From Political Punk Rock to Politics 

Jesse "Luscious" Townley likes to provoke onstage, but hopes to unify dueling factions as a member of Berkeley's City Council.

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If it seems a long road from getting naked on stage with Blatz to haggling about things like culvert repair, Townley has found that the two sides of his public life aren't that hard to reconcile. "You know, we've done a couple of shows since I've become an official candidate, and I was actually nervous before the first show, which is pretty rare for me," he says. "But coming from such a political subculture of the music scene anyway, it's just a natural outgrowth. I've always been a political person, my lyrics have always had some sort of political content, some more puerile than others, but I try to raise the bar of intellectualism with each band."

The Frisk was absent onstage at Townley's recent Ivy Room campaign benefit, which a casual passerby would never have pegged as a political fund-raiser -- not with platinum-wigged Space Vacuum (from Outer Space) singing in blasé faux-Teutonic accents about space monkeys. If you looked closely, you might have noticed some audience members wearing pink-on-black "I'm Jesse's Girl" T-shirts, irrespective of gender, but the crowd was largely the same young people you'd see at any happenin' local rock show. At least Cat Five's night-ending set was noticeably political, with three punky young gents on laptops interspersing beats with George Bush and Bugs Bunny audio samples while video remixes of CNN Iraq footage, Bruce Lee clips, and educational films on radiation poisoning played on a backdrop.

On city issues, Townley has tried to be, well, pragmatic: Berkeley needs to keep key services such as libraries and schools afloat, he says, but the burden shouldn't always fall upon property owners. And the city needs to get all the stakeholders together to tune up the Creeks Ordinance so that it respects the needs of homeowners while still working to repair culverts and restore the city's creeks.

He is vehement, however, about the need for public financing of campaigns and instant-runoff voting. "The city council put on the March ballot a measure that I really, really opposed," Townley says. "Before, you had to get twenty signatures from any registered voter to be on the ballot. Now there's a fee, and you have to get twenty registered signatures from your district. I was at the council meetings, and I remember the mayor saying we need to make the ballot more restrictive so that we only have 'viable candidates.' I thought that was kind of sad. Of course, I come from a collective background, so I'm not afraid of different voices."

He'd better hope his district's voters are so open-minded. This is undoubtedly the first time Berkeleyans have been asked to elect a candidate who has performed such ditties as "The Angry Ouija Board Has Sent Us to Destroy the City of Berkeley, California, So Run for Your Fucking Life." Townley laughs at this reference, insisting that he has no such agenda -- that song was in fact penned by one of his fellow Criminals, although Townley did co-write Blatz' memorable hometown rant "Berkeley Is My Baby (And I Wanna Kill It)," which boasts the couplet: Berkeley is my baby but I should've aborted it/Had some doubts in the waiting room but now I'm stuck with it.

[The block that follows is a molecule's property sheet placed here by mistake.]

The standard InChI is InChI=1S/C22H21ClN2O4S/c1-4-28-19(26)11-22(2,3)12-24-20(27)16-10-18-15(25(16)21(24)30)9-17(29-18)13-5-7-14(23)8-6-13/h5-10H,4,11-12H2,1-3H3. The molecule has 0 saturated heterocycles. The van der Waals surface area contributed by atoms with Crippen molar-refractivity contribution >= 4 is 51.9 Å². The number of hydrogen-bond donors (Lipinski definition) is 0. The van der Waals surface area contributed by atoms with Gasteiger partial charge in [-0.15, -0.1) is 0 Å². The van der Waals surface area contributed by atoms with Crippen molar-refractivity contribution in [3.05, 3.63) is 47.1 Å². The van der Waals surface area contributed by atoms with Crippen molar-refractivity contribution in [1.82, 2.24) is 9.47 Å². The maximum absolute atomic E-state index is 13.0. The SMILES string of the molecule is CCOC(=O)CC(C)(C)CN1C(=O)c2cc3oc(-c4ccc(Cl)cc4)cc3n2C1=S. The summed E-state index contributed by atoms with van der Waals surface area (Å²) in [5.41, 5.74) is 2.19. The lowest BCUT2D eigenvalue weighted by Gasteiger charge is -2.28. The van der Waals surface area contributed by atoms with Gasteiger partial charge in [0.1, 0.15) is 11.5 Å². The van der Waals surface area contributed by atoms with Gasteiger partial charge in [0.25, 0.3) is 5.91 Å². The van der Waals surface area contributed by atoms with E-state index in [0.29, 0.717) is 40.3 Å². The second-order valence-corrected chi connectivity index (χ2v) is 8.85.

Okay, that was more than a decade ago -- back in the days when you could've crashed some West Oakland squat-house party and witnessed Jesse Blatz singing through someone's crappy guitar amp, his thrift-shop Members Only jacket dripping with audience members' spit -- an honor he would, of course, reciprocate. "I'm not someone who's going to say, 'Oh, I was never in the Gr'ups,'" Townley says. "I would definitely say there's context involved -- there's artistic statement, there's shock value -- but I'm not ashamed of it."

In fact, he has parlayed it into some campaign assets. While about half the contributions listed on Capitelli's campaign disclosure statements are from real-estate agents, contractors, attorneys, and architects, Townley's contributors include the publisher of Amp magazine, the bookkeeper from Think Skateboards, punk-rock booking agent Stormy Shepard, and musicians such as AFI's Adam Carson, Blag Dahlia of the Dwarves, Eric Boucher (you know him as Jello Biafra), and NOFX singer Michael "Fat Mike" Burkett. The Frisk scheduled a campaign benefit at 924 Gilman on September 11 -- don't read anything into the date, Townley says -- and there's another one at the Starry Plough on September 17.

Fat Mike, who owns the hugely successful SF punk label Fat Wreck Chords, is pushing Townley's campaign via his dual get-out-the-youth-vote efforts, Punk Voter and Bands Against Bush. The Frisk, meanwhile, contributed a previously unreleased song, "Basket of Snakes," to Rock Against Bush, Vol. I, a compilation released this past spring on Burkett's label. If any newly activated punk voters in District 5 draw the connection between Townley and the Frisk frontman, the all-out effort to unseat President Bush may play in Townley's favor. On the flipside, in a city where the political factions are Less Left, More Left, and Way Out in Left Field, local anti-Bush fervor may not benefit Townley any more than his rivals.

And yet getting a new generation to step up to the plate is ultimately what Townley's campaign is about. "If the younger communities don't get involved, then it will stay the status quo," he says. "You will have more establishment candidates who are either wealthy or retired, because traditionally those are the people who can afford to run. They represent people who need to be represented, but there's a whole swath of people who aren't represented."

Townley is here and ready to represent. Berkeley is his baby, after all. And he wants to govern it.

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